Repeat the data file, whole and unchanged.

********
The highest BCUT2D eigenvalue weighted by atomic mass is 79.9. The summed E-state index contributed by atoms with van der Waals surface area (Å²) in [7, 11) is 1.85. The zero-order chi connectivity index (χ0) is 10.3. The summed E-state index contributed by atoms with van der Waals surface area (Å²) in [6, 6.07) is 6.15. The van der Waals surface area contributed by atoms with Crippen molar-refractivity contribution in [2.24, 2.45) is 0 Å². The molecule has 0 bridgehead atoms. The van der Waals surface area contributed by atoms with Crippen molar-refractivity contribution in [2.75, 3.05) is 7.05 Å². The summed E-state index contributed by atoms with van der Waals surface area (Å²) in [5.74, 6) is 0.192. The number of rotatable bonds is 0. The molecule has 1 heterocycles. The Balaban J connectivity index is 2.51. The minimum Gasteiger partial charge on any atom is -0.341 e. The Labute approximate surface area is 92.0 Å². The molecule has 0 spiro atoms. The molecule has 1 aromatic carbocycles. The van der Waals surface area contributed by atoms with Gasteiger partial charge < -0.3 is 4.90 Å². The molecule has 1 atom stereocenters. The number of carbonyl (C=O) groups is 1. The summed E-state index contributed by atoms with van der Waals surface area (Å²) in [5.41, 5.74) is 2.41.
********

The highest BCUT2D eigenvalue weighted by atomic mass is 79.9. The summed E-state index contributed by atoms with van der Waals surface area (Å²) in [7, 11) is 1.85. The zero-order chi connectivity index (χ0) is 10.3. The summed E-state index contributed by atoms with van der Waals surface area (Å²) in [6, 6.07) is 6.15. The van der Waals surface area contributed by atoms with Crippen molar-refractivity contribution in [2.24, 2.45) is 0 Å². The molecule has 0 bridgehead atoms. The van der Waals surface area contributed by atoms with Crippen molar-refractivity contribution in [2.75, 3.05) is 7.05 Å². The summed E-state index contributed by atoms with van der Waals surface area (Å²) in [5.74, 6) is 0.192. The number of rotatable bonds is 0. The molecule has 1 heterocycles. The Balaban J connectivity index is 2.51. The minimum Gasteiger partial charge on any atom is -0.341 e. The Labute approximate surface area is 92.0 Å². The molecule has 0 spiro atoms. The molecule has 1 aromatic carbocycles. The van der Waals surface area contributed by atoms with Gasteiger partial charge < -0.3 is 4.90 Å². The molecule has 1 atom stereocenters. The number of carbonyl (C=O) groups is 1. The summed E-state index contributed by atoms with van der Waals surface area (Å²) in [5.41, 5.74) is 2.41.